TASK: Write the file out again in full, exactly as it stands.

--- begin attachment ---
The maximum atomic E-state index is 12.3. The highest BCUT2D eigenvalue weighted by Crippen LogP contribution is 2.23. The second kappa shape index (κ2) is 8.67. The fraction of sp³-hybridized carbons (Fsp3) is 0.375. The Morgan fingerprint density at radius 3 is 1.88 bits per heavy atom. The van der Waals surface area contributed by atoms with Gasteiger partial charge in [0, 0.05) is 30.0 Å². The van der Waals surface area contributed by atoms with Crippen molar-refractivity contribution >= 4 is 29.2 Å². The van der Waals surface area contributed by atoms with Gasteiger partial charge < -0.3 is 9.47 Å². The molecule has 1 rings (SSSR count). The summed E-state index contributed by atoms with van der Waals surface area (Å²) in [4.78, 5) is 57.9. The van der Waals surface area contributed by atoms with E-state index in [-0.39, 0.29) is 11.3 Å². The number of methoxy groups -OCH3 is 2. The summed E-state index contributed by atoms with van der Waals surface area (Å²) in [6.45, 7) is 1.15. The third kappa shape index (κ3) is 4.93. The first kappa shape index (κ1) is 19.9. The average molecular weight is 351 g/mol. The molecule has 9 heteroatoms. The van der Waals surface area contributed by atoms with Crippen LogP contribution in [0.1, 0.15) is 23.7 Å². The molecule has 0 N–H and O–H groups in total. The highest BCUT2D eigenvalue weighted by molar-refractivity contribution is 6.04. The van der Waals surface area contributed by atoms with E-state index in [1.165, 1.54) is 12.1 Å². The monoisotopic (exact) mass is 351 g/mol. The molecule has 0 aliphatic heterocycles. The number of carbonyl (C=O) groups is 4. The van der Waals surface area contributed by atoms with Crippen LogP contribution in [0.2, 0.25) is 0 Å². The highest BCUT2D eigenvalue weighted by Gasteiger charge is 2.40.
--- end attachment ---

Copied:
The maximum atomic E-state index is 12.3. The highest BCUT2D eigenvalue weighted by Crippen LogP contribution is 2.23. The second kappa shape index (κ2) is 8.67. The fraction of sp³-hybridized carbons (Fsp3) is 0.375. The Morgan fingerprint density at radius 3 is 1.88 bits per heavy atom. The van der Waals surface area contributed by atoms with Gasteiger partial charge in [0, 0.05) is 30.0 Å². The van der Waals surface area contributed by atoms with Crippen molar-refractivity contribution >= 4 is 29.2 Å². The van der Waals surface area contributed by atoms with Gasteiger partial charge < -0.3 is 9.47 Å². The molecule has 1 rings (SSSR count). The summed E-state index contributed by atoms with van der Waals surface area (Å²) in [4.78, 5) is 57.9. The van der Waals surface area contributed by atoms with E-state index in [-0.39, 0.29) is 11.3 Å². The number of methoxy groups -OCH3 is 2. The summed E-state index contributed by atoms with van der Waals surface area (Å²) in [6.45, 7) is 1.15. The third kappa shape index (κ3) is 4.93. The first kappa shape index (κ1) is 19.9. The average molecular weight is 351 g/mol. The molecule has 9 heteroatoms. The van der Waals surface area contributed by atoms with Crippen LogP contribution in [0.1, 0.15) is 23.7 Å². The molecule has 0 N–H and O–H groups in total. The highest BCUT2D eigenvalue weighted by molar-refractivity contribution is 6.04. The van der Waals surface area contributed by atoms with E-state index in [1.165, 1.54) is 12.1 Å². The monoisotopic (exact) mass is 351 g/mol. The molecule has 0 aliphatic heterocycles. The number of carbonyl (C=O) groups is 4. The van der Waals surface area contributed by atoms with Crippen LogP contribution in [0.2, 0.25) is 0 Å². The highest BCUT2D eigenvalue weighted by Gasteiger charge is 2.40.